Finish lunch everyone sings Thank you for our meal

Everyone helps to clear up Tidy up / washing / cleaning song

We all wash up together, We all wash up together, We all wash up together

As children like to do.

We all clean up together, We all clean up together, We all clean up together

As children like to do.

 

 

12.30: Outdoor play (45 minutes)

 

Song to go outside

‘Let’s all go out/in/stand up together (X3)

As children like to do.’

Free play connecting to the season, nature

 

 

1.15: Rest

 

Gather to go inside to rest song ‘Come follow follow, follow, follow, me. Do what I do X4 right now’

Prepare beds together

Song for going to rest

Up in the sky, the little birds fly.

(flutter outstretched hands)

Down in their nests the little birds rest.

(lower hands into lap)

With a wing on the left, and a wing on the right,

(wave left hand, then right)

The dear little birdies sleep all night. (fold hands under cheek)

Also can sing songs from the story

 

2.15: Wake up (finish leaf rubbings with painting) and outdoor play

 

2.30: Snack time (outside?)

2.50: Goodbye circle song ‘Goodbye now goodbye now, we’ll see each other again, Goodbye now goodbye now, we’ll see each other again’

 

Natural resources

As children are new to the world, we encourage them to have experiences that are connected,  appreciative, and give them a sense of wholeness. They experience the world as a whole and enter into every experience with openness and have no filters to block anything out. They have no discrimination ability yet, and cannot judge what is healthy or unhealthy. They experience everything very deeply through their senses and ‘make sense’ of the world through their experiences. It ‘makes sense’ to help them connect first with the natural world that has a kind of being and connection to what it means to be human and on the earth. Wood, wool, sand, water, cotton are all connected to natural growth processes and leave that imprint in their textures and sounds. Their weight matches their size and mass and each material has a quality and a personality that tells an organic story. For example, when I pick up a ceramic plate, it is heavy and needs to be treated with care. If I pick up a plastic late, it weighs very little and does not invite me to take care of it. Whereas manufactured substances like plastics are derived from petroleum and changed radically from their original, natural substances are truly what they are. It is very helpful and healthful then, to introduce the natural substances first as much as possible before plastics for example, in order to build that deep sense of connectivity and belonging that a child experiences through this interaction. They also learn to care for them, each in their own special way. Plastic, we can throw around and when they break, they are not easily fixed, whereas natural substances can always be fixed or changed. When a child plays with a basket made from willow, he can see and feel how it has been made. Compare that to a plastic machine moulded imitation basket where there is no evidence of human hands and human endeavour. So, generally, to have more natural than plastic resources is advisable, though we do not need to be fanatical about it, just sensitive as to what can support healthy development. Here are some lovely examples of resources in an early childhood setting.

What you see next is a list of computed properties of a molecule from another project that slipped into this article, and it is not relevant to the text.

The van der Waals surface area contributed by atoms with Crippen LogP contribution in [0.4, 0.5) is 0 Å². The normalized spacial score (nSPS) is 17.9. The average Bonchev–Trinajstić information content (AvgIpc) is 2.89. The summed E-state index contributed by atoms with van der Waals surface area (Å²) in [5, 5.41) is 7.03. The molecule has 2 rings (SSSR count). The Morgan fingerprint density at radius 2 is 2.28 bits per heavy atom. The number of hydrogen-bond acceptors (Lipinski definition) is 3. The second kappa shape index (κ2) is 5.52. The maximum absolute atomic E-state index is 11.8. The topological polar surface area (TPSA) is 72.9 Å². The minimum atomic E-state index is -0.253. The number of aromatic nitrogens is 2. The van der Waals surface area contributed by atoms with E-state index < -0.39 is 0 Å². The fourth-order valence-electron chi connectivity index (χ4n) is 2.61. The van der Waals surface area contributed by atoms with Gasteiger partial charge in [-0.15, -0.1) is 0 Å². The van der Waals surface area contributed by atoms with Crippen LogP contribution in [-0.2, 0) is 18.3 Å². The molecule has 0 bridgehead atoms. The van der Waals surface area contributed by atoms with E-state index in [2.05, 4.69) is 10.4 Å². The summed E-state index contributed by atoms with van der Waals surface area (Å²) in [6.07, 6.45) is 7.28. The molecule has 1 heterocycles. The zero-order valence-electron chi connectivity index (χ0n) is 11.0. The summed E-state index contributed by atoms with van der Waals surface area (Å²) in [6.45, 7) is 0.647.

These are some of the things I will continue to explore and would love your input and ideas as well as your questions.